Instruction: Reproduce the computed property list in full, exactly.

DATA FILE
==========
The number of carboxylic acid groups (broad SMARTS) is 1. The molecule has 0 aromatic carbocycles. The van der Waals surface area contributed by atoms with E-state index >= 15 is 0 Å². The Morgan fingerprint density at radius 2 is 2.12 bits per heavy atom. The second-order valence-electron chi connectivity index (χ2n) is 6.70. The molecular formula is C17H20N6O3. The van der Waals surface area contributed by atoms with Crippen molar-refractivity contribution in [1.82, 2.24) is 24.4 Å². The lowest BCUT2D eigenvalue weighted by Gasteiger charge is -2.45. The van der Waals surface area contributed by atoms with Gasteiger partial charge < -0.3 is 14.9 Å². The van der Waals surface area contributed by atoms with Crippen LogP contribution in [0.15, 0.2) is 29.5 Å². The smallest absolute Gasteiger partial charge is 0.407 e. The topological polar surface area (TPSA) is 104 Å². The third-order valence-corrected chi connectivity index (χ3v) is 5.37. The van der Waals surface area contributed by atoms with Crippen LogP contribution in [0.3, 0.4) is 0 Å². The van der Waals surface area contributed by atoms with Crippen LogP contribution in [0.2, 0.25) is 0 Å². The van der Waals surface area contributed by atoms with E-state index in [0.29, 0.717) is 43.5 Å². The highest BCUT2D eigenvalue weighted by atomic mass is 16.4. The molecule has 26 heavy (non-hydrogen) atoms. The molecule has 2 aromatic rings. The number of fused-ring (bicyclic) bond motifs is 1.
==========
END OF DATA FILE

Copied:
The number of carboxylic acid groups (broad SMARTS) is 1. The molecule has 0 aromatic carbocycles. The van der Waals surface area contributed by atoms with E-state index >= 15 is 0 Å². The Morgan fingerprint density at radius 2 is 2.12 bits per heavy atom. The second-order valence-electron chi connectivity index (χ2n) is 6.70. The molecular formula is C17H20N6O3. The van der Waals surface area contributed by atoms with Crippen molar-refractivity contribution in [1.82, 2.24) is 24.4 Å². The lowest BCUT2D eigenvalue weighted by Gasteiger charge is -2.45. The van der Waals surface area contributed by atoms with Gasteiger partial charge < -0.3 is 14.9 Å². The van der Waals surface area contributed by atoms with Crippen LogP contribution in [0.15, 0.2) is 29.5 Å². The smallest absolute Gasteiger partial charge is 0.407 e. The topological polar surface area (TPSA) is 104 Å². The third-order valence-corrected chi connectivity index (χ3v) is 5.37. The van der Waals surface area contributed by atoms with Crippen LogP contribution in [0.3, 0.4) is 0 Å². The van der Waals surface area contributed by atoms with Crippen LogP contribution in [0.2, 0.25) is 0 Å². The van der Waals surface area contributed by atoms with E-state index in [0.29, 0.717) is 43.5 Å². The highest BCUT2D eigenvalue weighted by atomic mass is 16.4. The molecule has 26 heavy (non-hydrogen) atoms. The molecule has 2 aromatic rings. The number of fused-ring (bicyclic) bond motifs is 1.